Canada, one or two countries?

I will not keep you in suspense. The answer is one, and its name is Québec. English Canada, with no distinct identity of its own, is a colony or territory at best.

For as long as I can remember, English Canada has always identified itself by what it is not – America, Britain, etc. – but has so far failed to come up with a positive definition.

Cultural activities and the arts are said to be a mirror of a country’s soul and character. As the most recent statistics prove, there is nothing “Canadian” about English Canada, while Québec lives up to its stature as a country and nation on its own two feet.

English Canada’s Top 20 TV shows are all American, except for the magnificent Murdoch Mysteries. By contrast, all of Québec’s Top 30 TV shows are thoroughly Québécois.

So, if there is one place with its own identity – and a cultural as well as national backbone – it’s Québec, and not English Canada.

These numbers also demonstrate that the perennial whining heard among the (leftist) media types in English Canada for improved protection of Canadian content (e.g., “We must tax Neflix”) is all just rubbish and hot air. For they have done absolutely zilch for Canadian content.

Murdoch Mysteries was started ten years ago by CityTV (owned by Rogers), but then cancelled and picked up by the public broadcaster CBC, where this phenomenal show continues to be a major success – and it has been sold throughout the world (known as The Artful Detective in the United States).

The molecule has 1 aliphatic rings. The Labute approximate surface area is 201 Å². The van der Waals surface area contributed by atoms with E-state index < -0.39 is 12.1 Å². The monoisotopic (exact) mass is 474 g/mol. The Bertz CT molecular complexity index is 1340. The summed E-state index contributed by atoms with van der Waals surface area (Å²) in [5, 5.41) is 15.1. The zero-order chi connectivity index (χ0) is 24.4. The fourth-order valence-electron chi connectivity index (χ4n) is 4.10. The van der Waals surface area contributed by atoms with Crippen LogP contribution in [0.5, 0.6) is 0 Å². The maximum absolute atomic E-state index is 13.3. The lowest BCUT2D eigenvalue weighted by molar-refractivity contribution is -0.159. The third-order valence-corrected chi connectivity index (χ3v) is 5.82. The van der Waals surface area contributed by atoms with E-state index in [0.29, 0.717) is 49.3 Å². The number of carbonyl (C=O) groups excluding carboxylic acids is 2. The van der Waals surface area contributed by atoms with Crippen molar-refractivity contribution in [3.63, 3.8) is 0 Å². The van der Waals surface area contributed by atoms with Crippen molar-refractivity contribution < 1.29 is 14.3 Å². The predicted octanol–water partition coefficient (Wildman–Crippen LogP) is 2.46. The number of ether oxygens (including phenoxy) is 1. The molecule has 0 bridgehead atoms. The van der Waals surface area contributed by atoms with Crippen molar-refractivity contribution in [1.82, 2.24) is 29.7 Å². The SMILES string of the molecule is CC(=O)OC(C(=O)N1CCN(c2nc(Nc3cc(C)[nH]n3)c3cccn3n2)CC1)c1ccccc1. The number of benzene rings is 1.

How does CityTV fill its primetime schedules these days? Mostly with repeat (!) American productions (including super-ancient reruns of Curb Your Enthusiasm) – ridiculous.

And what makes Murdoch Mysteries such a big success? The main cast is a mix of actors who hail from countries or regions that do qualify as independent and distinct nations: Britain, New Zealand, Québec, Newfoundland. (Yes, the latter, too, deserves independence.) If a Canadian network puts on a Canadian show with the usual English Canadian actors – i.e., those from the Toronto area or Vancouver – it tanks and barely gets any viewers.

As the new “bible”, Le Code Québec, published a couple of months ago, proves, Québecers really are extremely different from whatever or whoever English Canadians are and therefore deserve to have their own country. At the very minimum, beyond citizenship and currency, Québec should have no ties with “Canada” whatsoever (an imaginary country, as I have been saying for decades, and repeated by former Parti québécois leader Pierre Karl Péladeau).

Québec’s star system, as it is known, operates at full steam, churning out excellent artists, singers, actors, TV shows and films on a regular basis.

But in other areas, too, Québec holds its ground as a fully-fledged nation and country: people can name many different dishes that are typically Québécois, whereas English Canada has … um, American food.

Vive le Québec libre ! There’s no better way.

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